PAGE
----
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Joyce Bateman, Tory Candidate, Accuses Retired General Of Being Anti-Israel

The remark sparked chants of "shame."

A Conservative incumbent sparked boos at a debate this week after reading out a list of Liberal candidates and volunteers she identified as anti-Israel.

But those jeers reportedly turned to cries of "shame" when Joyce Bateman, running again in Winnipeg South Centre, got to Andrew Leslie, the Liberal candidate in the Ontario riding of Orléans.

Leslie is a retired Canadian Forces lieutenant-general who commanded troops during the war in Afghanistan.

Winnipeg Free Press columnist Dan Lett, who moderated the debate hosted by Jewish advocacy group B'nai Brith, described the scene in a column Saturday that has since gone viral.

"It is hard in retrospect to escape the feeling the 'enemies of Israel' blacklist Bateman was reading had a McCarthyesque blush to it," Lett wrote. "The names were read quickly and without any information establishing the veracity of the charges against the individuals named. It was a truly creepy moment."

According to CBC News, Bateman also singled out Mississauga Centre candidate Omar Alghabra, Etobicoke Centre candidate Borys Wrzesnewskyj, and Calgary Skyview candidate Darshan Kang. Alghabra and Wrzesnewskyj are former MPs, while Kang was an MLA in Alberta.

A CBC video captures Bateman pressing on despite the boos, and Winnipeg South Centre Liberal candidate Jim Carr later saying, "We don't build ourselves up by calling other people down."

Leslie was unavailable for an interview Saturday, but said in a statement to The Huffington Post Canada that he believes "the crowd expressed the feelings of all reasonable Canadians."

Tories have targeted ex-general in past

Leslie is considered a star Liberal candidate and a new poll suggests he may unseat Tory incumbent Royal Galipeau. He already serves as Liberal Leader Justin Trudeau's foreign policy and defence adviser.

At the Liberal convention in 2014, Leslie said that while Conservatives tried to recruit him to run under their banner, he opted to go with the Grits because he wanted a leader he could follow "heart and soul."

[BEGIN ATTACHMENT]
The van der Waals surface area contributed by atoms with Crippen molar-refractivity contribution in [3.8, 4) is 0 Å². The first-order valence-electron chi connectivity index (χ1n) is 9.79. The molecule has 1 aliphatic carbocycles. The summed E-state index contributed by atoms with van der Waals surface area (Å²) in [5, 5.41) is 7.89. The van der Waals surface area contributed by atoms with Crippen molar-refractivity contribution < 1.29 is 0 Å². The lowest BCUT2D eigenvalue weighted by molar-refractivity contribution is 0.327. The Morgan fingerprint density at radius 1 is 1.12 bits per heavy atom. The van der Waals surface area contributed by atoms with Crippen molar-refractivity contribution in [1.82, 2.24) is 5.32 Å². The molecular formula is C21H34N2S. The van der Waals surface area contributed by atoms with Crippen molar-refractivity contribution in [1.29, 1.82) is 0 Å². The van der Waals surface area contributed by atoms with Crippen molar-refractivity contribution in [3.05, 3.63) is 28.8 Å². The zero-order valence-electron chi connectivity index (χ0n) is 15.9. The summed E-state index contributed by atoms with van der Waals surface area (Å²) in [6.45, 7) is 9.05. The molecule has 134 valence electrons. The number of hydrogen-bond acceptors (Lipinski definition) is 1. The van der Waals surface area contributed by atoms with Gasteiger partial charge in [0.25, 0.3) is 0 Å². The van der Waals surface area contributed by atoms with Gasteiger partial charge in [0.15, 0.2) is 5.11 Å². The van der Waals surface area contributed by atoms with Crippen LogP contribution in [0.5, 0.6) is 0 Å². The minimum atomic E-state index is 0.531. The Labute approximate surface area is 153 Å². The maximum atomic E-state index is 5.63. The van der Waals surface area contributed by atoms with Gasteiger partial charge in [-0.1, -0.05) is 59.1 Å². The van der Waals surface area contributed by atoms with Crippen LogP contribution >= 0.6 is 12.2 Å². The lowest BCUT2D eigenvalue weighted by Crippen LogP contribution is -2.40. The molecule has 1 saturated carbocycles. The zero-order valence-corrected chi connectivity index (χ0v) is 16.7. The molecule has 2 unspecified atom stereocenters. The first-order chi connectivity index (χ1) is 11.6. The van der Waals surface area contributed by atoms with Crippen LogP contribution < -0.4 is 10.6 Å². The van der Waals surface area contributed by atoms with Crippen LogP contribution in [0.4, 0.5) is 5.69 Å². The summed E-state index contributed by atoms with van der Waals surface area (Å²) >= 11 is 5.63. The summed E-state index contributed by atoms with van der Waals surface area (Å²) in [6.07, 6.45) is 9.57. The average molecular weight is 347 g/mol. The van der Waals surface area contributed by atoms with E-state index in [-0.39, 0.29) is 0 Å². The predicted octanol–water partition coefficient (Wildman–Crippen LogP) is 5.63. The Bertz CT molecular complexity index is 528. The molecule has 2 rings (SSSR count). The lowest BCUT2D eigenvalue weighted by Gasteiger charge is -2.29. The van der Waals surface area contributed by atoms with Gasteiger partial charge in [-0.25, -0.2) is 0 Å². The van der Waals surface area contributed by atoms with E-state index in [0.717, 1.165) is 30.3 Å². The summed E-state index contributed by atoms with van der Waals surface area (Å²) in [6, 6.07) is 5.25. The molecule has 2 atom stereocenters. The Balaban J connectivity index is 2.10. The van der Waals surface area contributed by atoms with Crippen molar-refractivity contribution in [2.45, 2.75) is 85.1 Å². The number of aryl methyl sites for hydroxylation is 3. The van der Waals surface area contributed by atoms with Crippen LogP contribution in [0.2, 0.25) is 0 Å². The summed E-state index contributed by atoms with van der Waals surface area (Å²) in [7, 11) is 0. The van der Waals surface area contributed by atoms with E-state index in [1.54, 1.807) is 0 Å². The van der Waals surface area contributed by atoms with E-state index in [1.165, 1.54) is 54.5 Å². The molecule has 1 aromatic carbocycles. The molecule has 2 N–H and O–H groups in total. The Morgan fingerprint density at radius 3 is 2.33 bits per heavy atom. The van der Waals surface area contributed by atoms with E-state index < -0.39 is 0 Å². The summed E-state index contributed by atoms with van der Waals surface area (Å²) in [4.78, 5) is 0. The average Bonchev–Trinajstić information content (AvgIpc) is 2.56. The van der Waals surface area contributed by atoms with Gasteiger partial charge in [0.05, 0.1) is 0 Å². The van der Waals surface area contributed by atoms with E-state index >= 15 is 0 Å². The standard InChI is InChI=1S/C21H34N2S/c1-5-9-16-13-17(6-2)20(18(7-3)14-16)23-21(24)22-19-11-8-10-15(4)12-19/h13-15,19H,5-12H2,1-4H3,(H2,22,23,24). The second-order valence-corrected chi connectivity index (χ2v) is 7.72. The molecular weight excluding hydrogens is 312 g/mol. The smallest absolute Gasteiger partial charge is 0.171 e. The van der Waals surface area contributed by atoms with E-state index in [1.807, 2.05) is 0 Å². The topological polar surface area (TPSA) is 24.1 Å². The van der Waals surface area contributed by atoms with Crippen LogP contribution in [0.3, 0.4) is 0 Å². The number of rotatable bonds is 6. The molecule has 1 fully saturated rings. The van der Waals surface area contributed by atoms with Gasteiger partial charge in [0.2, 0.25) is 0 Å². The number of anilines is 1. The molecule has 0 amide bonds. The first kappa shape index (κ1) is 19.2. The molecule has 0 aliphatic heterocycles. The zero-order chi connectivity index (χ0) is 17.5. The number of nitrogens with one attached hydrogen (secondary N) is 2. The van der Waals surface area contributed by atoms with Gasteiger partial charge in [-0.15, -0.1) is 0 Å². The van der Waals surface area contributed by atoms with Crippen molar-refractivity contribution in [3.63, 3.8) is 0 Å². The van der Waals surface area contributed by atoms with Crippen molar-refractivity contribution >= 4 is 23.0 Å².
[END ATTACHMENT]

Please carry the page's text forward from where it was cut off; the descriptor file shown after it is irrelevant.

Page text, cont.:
Leslie said at the time that he could withstand attacks from Tories because he has been "shot at by real bullets."

Last summer, Leslie sparked controversy after a woman approached him at a veterans' event to ask his professional opinion about the Israel-Gaza conflict. The woman — who Liberals later said was a staffer in the office of Tory MP Rob Anders — leaked a recording of the exchange to Sun Media.

Leslie said Israel had a right to defend itself, but went on to accuse the Israeli military of "firing indiscriminately onto Palestinian women and children."

He also said that the terrorist group Hamas, not the Palestinian people, was the enemy.

Tories wasted little time pouncing on the remarks. Finance Minister Joe Oliver took to Facebook to say Leslie was placing "the blame on Israel for defending itself."

Conservatives used the comment as a fundraising opportunity, branding it "another Liberal smear."

Harper has turned support for Israel into 'political football': Trudeau

Israel was hardly discussed at last week's Munk foreign policy debate in Toronto. However, Harper did bring up his approach to the Jewish state as an example of how his government takes positions shaped by principles.

"This government has been perhaps the most unequivocal in the world on the fact that, when it comes to the Middle East, we are not going to single out Israel," he said.

Harper said threats directed at Israel are threats to Canada as well.

"We recognize, unequivocally, the right of Israel to be a Jewish state and to defend itself," he said.

Trudeau shot back by saying that all leaders on the stage feel the same way about Israel.

"The issue of Israel where we most disagree as Liberals with Mr. Harper is that he has made support for Israel a domestic political football, when all three of us support Israel and any Canadian government will," Trudeau said.

But there are a handful of hotly contested ridings where Israel is an issue that can greatly impact the vote. The Free Press identified Winnipeg South Centre as one such riding where the Jewish vote could shape the outcome.

In Montreal's Mount Royal — a Liberal stronghold long coveted by Harper — Israel is a key issue. Liberal candidate Anthony Housefather told HuffPost that he spends a lot of time beating back rumours that Trudeau is anti-Semitic or anti-Israel.

Housefather, who is Jewish, said a woman came up to him at a local synagogue to say: "I'm shocked to hear you don't like Jews."

Housefather said the incident "profoundly hurt" him.

"You know, when you put yourself in public life, you have to expect to be hurt. I have very thick skin, I'm used to people saying anything and everything about me," he said. "But you don't expect to be called something that is so ludicrous."

In the Toronto riding of York Centre — where an estimated 20 per cent of voters are Jewish — Tory incumbent Mark Adler sparked controversy early in the campaign with a sign noting he is "the son of a Holocaust survivor."

His claim in campaign materials that he was the first "child of a Holocaust survivor" to be elected to the House of Commons was also called into question by former Liberal MP Raymonde Folco.

Folco told The Canadian Jewish News it was "disgusting" that Adler would "use the Holocaust in this way, for personal ends."

CLARIFICATION: On Oct. 5, The Winnipeg Free Press ran a correction on Plett's column stating that the quotation marks around "enemies of Israel" and "enemies" were for emphasis and were not intended to be seen as an attribution to Bateman.

With files from Mohamed Omar, Althia Raj

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